Discount retail chain Family Dollar is jumping on the same-day delivery bandwagon through a national partnership with last mile leader Instacart, covering 6,000 of its stores in the U.S., the companies announced.
The two companies ran a successful pilot program in late 2020 at 275 Family Dollar stores and are now expanding it nationally. The chain is owned by parent Dollar Tree.
“Providing same-day delivery is another example of our efforts to better meet the evolving needs of our Family Dollar shoppers,” said Dollar Tree president and CEO Mike Witynski in a release. “We are encouraged by the initial results of our pilot stores, and are pleased to expand the Instacart platform.”
Instacart, which early on was focused mostly on grocery delivery, has been expanding rapidly into other areas of retail. Major names among its 600 clients include Dick’s Sporting Goods, Best Buy, Sephora, Staples and Dollar Store competitor Big Lots. It delivers from more than 45,000 store locations in over 5,500 cities in North America, available to 85% of U.S. households and 70% of Canadian households.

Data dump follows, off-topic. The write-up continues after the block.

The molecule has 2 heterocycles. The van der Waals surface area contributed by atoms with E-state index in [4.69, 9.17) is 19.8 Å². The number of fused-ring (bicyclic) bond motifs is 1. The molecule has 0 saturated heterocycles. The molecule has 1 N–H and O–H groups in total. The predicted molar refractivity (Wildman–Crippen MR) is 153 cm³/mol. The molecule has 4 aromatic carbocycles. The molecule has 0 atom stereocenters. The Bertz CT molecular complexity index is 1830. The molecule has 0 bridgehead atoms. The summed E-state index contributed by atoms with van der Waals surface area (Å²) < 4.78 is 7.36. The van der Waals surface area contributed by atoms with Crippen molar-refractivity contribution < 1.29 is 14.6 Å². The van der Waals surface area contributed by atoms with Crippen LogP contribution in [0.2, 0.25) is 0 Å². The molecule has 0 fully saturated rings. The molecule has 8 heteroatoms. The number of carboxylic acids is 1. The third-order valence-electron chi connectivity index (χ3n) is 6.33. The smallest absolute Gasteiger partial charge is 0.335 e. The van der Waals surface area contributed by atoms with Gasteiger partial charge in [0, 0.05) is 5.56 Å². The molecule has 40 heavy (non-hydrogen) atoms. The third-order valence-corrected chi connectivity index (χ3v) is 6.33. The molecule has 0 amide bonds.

Last month, Instacart announced it was laying off workers as it moved to a hybrid model with a mix of “partner pick,” where retail associates fill orders using Instacart’s system, and Instacart shoppers fulfilling those duties. Bloomberg reported that 1,900 Instacart workers were laid off as a result, including 10 that had formed a first-ever union in 2020, and that its contractor workforce had expanded to 500,000 driven by the pandemic.
“We know this is an incredibly challenging time for many as we move through the COVID-19 crisis, and we’re doing everything we can to support in-store shoppers through this transition,” Instacart said in a blog post. “This includes transferring impacted shoppers to other retailer locations where we have Instacart in-store shopper roles open, working closely with our retail partners to hire impacted shoppers for roles they’re looking to fill, and providing shoppers with transition assistance as they explore new work opportunities.”
In 2020, Instacart, Uber and other tech companies relying on gig workers lobbied for a successful ballot initiative that exempted them from a California law requiring companies to reclassify contractors as employees under certain criteria.
Some grocers have also started complaining that Instacart’s commission fees cut into their already thin margins. Cost and customer visibility are two main factors to consider for brands looking to use an outside same-day provider. Instacart counters that it provides a service and an infrastructure it would be difficult and expensive for retailers to replicate on their own.